Four Volcanoes You Can Visit in Colorado
Colorado isn't exactly known for its volcanic activity, but there are four volcanoes in the state you can visit.
According to the Colorado Geological Survey, there was a time when two-thirds of Colorado's land area was covered by volcanic rock, and now much of it has eroded away.
It's believed that Colorado was a bed of volcanic activity between 25 million and 37 million years ago. While you can find volcanic rock throughout Colorado, the largest concentration is in the southwest region.
Here are four volcanoes in Colorado for geology and hiking enthusiasts to check out.
The Dotsero Volcano is considered to be an active volcano, though we certainly aren't expecting any eruptions in the near future. The most recent eruption is believed to have occurred just over 4000 years ago.
To get there, take I-70 to Exit 133, drive a half mile on Colorado River Road to the trailhead. The hike is about three miles one way.
The lava flows on North Table Mountain are believe to be 62-64 million years old. Several new trails have been constructed and it's a popular hiking and recreational destination on the front range.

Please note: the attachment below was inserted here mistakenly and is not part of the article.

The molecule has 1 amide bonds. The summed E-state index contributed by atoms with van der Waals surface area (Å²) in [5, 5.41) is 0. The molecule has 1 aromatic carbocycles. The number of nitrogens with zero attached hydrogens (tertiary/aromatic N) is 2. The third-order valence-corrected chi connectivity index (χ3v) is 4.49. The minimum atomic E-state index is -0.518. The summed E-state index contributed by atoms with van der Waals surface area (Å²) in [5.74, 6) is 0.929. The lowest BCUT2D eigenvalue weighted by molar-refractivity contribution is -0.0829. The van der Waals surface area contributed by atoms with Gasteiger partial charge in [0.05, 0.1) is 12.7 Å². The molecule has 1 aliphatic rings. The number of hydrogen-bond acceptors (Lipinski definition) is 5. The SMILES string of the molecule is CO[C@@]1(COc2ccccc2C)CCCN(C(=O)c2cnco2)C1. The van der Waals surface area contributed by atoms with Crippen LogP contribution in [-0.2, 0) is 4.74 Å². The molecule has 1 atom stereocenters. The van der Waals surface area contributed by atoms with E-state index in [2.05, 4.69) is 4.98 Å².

To get there, take Highway 93 north of Golden to the North Table Mountain parking lot. It's a round-trip hike of 3.2 miles.
The Wheeler Geologic Area in the La Garita Mountains was Colorado's first national monument.The layers of volcanic ash are from the La Garita Caldera, one of the largest volcanic eruptions in the Earth's history.
To get there travel 10 miles north, north-east of Creede. The road to the geologic formations requires a solid 4x4 or ATV. The other option is a seven-mile hike.
The butte is considered by some to be a "volcanic plug." This is where magma vents to the surface of the Earth and existing rock is broken, mixed, and dislodged by violent high-pressure gas/steam explosions.
To get there take highway 12 for 20 miles past La Veta. Go east on Forest Road 46 and go 6 miles to the summit of Cordova Pass and the trailhead. There is an 8-mile roundtrip loop to the top of West Spanish Peak.